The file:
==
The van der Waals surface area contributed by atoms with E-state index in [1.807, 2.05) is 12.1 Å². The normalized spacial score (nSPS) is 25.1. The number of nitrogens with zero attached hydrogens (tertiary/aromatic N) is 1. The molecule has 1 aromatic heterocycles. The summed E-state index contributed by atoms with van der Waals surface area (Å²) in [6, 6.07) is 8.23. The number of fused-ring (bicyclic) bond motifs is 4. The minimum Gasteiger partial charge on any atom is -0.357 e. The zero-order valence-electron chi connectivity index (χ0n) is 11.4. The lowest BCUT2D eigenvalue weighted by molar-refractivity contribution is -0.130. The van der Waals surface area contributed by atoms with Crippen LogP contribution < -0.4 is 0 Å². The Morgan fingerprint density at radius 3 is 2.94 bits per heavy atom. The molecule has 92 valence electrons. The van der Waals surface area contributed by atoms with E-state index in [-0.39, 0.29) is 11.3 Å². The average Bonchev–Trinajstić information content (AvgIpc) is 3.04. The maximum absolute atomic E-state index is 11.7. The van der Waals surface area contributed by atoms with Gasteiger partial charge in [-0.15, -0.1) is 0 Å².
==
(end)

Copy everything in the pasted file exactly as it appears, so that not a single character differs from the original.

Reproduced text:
The van der Waals surface area contributed by atoms with E-state index in [1.807, 2.05) is 12.1 Å². The normalized spacial score (nSPS) is 25.1. The number of nitrogens with zero attached hydrogens (tertiary/aromatic N) is 1. The molecule has 1 aromatic heterocycles. The summed E-state index contributed by atoms with van der Waals surface area (Å²) in [6, 6.07) is 8.23. The number of fused-ring (bicyclic) bond motifs is 4. The minimum Gasteiger partial charge on any atom is -0.357 e. The zero-order valence-electron chi connectivity index (χ0n) is 11.4. The lowest BCUT2D eigenvalue weighted by molar-refractivity contribution is -0.130. The van der Waals surface area contributed by atoms with Crippen LogP contribution < -0.4 is 0 Å². The Morgan fingerprint density at radius 3 is 2.94 bits per heavy atom. The molecule has 92 valence electrons. The van der Waals surface area contributed by atoms with E-state index in [-0.39, 0.29) is 11.3 Å². The average Bonchev–Trinajstić information content (AvgIpc) is 3.04. The maximum absolute atomic E-state index is 11.7. The van der Waals surface area contributed by atoms with Gasteiger partial charge in [-0.15, -0.1) is 0 Å².